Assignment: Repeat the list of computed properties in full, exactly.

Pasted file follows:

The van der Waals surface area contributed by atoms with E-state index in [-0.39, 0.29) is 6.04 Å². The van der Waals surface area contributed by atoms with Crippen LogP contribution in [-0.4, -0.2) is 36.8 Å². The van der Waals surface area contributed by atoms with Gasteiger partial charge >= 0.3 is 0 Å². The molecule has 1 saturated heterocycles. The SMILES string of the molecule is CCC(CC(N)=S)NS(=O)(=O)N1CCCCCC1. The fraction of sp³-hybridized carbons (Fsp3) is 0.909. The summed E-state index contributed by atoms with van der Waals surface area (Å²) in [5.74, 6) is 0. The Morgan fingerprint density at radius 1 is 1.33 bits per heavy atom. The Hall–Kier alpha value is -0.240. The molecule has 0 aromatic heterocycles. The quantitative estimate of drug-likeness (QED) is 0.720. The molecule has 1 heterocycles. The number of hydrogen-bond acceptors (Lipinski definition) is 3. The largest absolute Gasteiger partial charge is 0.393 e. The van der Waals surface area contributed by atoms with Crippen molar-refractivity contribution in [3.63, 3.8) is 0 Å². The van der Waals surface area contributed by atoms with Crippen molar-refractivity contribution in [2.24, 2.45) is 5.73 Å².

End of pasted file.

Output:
The van der Waals surface area contributed by atoms with E-state index in [-0.39, 0.29) is 6.04 Å². The van der Waals surface area contributed by atoms with Crippen LogP contribution in [-0.4, -0.2) is 36.8 Å². The van der Waals surface area contributed by atoms with Gasteiger partial charge >= 0.3 is 0 Å². The molecule has 1 saturated heterocycles. The SMILES string of the molecule is CCC(CC(N)=S)NS(=O)(=O)N1CCCCCC1. The fraction of sp³-hybridized carbons (Fsp3) is 0.909. The summed E-state index contributed by atoms with van der Waals surface area (Å²) in [5.74, 6) is 0. The Morgan fingerprint density at radius 1 is 1.33 bits per heavy atom. The Hall–Kier alpha value is -0.240. The molecule has 0 aromatic heterocycles. The quantitative estimate of drug-likeness (QED) is 0.720. The molecule has 1 heterocycles. The number of hydrogen-bond acceptors (Lipinski definition) is 3. The largest absolute Gasteiger partial charge is 0.393 e. The van der Waals surface area contributed by atoms with Crippen molar-refractivity contribution in [3.63, 3.8) is 0 Å². The van der Waals surface area contributed by atoms with Crippen molar-refractivity contribution in [2.24, 2.45) is 5.73 Å².